Nobel Prize winner Robert Shiller warns this is a 'risky time' in the market
Investors are no longer skeptical enough about corporate earnings and in turn have made the U.S. stock market the most expensive in the world, says Yale economist Robert Shiller.
"Sometimes I think these are crazy times," he says.
However, the market could still go up for years, Shiller adds.
Investors are no longer skeptical enough about corporate earnings and in turn have made the U.S. stock market the most expensive in the world, Nobel Prize winner Robert Shiller told CNBC on Tuesday.
In fact, he cautions that a bear market could come without warning. However, Shiller said he doesn't feel as pessimistic as he did in 2000, when he wrote the book "Irrational Exuberance" shortly before the dot-com bubble burst.
"Sometimes I think these are crazy times but it's not particularly that people are talking the way they did at the peak of the new millennium. … We're not there," Shiller said on "Power Lunch."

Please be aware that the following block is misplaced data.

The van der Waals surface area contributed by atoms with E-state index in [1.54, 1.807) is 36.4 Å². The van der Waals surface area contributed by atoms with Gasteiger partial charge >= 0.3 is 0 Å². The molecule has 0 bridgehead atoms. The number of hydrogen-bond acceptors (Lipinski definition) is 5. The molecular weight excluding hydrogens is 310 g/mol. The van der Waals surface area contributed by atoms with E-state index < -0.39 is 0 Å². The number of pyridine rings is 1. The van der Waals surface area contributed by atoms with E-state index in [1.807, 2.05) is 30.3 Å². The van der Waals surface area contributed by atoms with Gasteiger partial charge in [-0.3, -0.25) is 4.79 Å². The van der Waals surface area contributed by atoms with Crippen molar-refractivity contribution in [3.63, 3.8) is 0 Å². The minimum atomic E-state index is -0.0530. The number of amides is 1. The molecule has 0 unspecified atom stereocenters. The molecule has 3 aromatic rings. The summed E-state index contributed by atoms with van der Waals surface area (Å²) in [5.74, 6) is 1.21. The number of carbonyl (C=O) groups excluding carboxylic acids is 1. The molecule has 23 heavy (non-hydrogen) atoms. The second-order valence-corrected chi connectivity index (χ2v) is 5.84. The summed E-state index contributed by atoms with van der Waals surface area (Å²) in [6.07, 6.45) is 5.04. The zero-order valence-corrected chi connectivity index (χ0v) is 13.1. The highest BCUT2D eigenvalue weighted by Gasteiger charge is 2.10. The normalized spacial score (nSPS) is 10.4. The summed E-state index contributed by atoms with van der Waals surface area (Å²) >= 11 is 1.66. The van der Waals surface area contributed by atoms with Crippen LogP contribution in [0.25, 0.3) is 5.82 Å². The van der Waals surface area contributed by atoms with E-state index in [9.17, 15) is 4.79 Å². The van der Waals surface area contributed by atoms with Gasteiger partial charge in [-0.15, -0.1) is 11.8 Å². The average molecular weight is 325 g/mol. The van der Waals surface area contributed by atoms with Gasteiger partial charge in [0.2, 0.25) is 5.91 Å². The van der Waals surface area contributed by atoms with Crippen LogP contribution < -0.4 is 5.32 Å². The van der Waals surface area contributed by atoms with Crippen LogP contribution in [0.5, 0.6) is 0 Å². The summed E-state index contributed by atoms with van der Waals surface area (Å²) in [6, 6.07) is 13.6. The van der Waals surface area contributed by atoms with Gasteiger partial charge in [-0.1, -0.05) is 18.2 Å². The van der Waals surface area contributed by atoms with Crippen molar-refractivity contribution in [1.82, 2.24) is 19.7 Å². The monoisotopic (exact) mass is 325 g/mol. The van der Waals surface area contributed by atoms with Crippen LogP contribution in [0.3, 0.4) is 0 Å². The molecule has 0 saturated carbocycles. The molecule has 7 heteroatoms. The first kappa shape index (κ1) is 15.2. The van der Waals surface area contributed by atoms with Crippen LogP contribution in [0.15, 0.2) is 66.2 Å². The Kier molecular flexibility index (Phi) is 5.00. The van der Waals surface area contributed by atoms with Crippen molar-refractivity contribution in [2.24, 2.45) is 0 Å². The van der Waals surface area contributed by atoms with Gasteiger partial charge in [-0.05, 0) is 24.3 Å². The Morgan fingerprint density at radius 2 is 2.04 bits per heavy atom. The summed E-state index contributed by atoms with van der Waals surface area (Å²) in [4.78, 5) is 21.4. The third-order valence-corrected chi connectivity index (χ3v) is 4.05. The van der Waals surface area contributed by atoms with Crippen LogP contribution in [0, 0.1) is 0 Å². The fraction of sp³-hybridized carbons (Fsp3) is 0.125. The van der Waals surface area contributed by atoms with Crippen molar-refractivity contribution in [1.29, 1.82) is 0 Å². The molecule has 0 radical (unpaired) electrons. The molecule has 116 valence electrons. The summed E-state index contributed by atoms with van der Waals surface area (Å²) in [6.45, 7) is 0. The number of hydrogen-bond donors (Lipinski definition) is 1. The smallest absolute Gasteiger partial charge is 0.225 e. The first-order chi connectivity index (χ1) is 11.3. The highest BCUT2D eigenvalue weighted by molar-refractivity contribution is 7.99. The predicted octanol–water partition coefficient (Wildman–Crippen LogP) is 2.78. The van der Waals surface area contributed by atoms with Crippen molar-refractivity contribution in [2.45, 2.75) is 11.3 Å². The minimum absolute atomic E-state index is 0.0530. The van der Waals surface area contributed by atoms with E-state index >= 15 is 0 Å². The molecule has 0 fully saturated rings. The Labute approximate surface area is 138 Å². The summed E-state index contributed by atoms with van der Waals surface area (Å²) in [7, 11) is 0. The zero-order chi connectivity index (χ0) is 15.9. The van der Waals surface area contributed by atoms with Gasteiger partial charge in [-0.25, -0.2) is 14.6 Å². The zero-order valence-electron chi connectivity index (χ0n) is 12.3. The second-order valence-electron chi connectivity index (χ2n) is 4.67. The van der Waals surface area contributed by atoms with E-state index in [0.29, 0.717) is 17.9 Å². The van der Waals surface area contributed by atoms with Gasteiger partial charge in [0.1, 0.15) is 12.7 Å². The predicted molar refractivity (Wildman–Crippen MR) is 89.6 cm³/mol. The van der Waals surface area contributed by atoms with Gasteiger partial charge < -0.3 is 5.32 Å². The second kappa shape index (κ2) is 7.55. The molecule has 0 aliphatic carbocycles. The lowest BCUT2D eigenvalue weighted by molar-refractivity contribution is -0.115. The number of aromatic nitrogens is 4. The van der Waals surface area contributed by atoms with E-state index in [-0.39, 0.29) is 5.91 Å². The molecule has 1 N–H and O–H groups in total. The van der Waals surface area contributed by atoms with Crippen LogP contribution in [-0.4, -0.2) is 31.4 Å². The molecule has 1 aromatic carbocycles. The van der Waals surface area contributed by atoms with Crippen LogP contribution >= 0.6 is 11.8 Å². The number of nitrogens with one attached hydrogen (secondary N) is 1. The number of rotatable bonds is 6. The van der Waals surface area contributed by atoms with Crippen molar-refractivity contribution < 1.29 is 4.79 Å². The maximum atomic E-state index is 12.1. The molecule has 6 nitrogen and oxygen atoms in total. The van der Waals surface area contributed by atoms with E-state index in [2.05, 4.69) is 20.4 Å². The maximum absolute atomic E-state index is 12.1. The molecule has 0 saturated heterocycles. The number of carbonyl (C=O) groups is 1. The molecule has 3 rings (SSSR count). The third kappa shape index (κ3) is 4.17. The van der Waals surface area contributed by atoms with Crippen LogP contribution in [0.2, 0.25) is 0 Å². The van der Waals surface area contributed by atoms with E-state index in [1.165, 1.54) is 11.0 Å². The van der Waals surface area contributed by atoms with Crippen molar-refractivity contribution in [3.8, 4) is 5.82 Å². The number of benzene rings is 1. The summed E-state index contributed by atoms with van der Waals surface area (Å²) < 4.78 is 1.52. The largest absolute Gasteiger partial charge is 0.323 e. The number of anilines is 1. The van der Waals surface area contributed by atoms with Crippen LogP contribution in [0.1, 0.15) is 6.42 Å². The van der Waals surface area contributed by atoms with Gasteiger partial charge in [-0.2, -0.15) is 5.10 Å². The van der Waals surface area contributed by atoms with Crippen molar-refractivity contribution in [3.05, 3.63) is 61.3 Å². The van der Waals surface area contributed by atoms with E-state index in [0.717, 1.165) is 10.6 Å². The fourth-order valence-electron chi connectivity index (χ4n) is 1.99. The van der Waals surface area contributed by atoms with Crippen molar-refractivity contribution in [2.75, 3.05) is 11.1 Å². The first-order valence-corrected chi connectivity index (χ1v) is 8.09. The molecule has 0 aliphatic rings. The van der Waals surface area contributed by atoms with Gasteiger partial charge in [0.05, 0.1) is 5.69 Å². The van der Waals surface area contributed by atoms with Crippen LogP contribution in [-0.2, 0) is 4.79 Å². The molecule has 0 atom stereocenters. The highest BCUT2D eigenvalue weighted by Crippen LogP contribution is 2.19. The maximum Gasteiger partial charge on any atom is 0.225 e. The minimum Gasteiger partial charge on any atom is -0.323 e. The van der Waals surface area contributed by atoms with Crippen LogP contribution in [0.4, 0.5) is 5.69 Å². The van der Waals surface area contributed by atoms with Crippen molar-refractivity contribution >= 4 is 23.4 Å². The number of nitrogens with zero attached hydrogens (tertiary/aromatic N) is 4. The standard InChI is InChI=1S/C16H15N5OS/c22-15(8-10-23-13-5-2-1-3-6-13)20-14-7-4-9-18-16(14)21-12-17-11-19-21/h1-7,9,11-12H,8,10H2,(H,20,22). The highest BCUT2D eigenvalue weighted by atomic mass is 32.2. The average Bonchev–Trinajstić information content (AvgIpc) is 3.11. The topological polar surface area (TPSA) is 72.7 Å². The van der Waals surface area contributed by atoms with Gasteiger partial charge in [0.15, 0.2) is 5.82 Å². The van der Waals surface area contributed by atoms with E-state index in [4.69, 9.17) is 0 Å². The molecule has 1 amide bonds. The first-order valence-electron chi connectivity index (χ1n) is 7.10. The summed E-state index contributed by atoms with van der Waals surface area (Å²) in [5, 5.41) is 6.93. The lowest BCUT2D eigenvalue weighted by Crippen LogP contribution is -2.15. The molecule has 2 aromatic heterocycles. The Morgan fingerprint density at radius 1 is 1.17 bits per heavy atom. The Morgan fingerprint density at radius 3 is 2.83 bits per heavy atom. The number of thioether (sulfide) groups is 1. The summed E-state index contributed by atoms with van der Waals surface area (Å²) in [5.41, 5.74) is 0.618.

"The market could go up for years. I'm not very able to predict turning points. I do think it's risky now. This is a risky time, especially investing in the U.S. – the most expensive country in the world," he added.
The Yale economist used his cyclically adjusted price-earnings (or CAPE) ratio to determine valuation — noting that it is at a high level now and shows that the U.S. stock market is the world's most expensive.
Shiller, who wrote about the loss of healthy skepticism by investors in a recent MarketWatch op-ed, said investors have a tendency to overreact to earnings.
"Investors believe that this boom is going to last, or at least that other investors think it should last, which is why they are bidding up stock prices in a dramatic response to the earnings increase," he wrote.
However, earnings are volatile, Shiller told CNBC.
And while earnings growth has been going on long before President Donald Trump was elected, markets are driven by a narrative, he added.
"Right now, it is kind of a Trump narrative that's supporting our faith in these earnings numbers, even though you know historically strong earnings growth has generally been reversed before too long."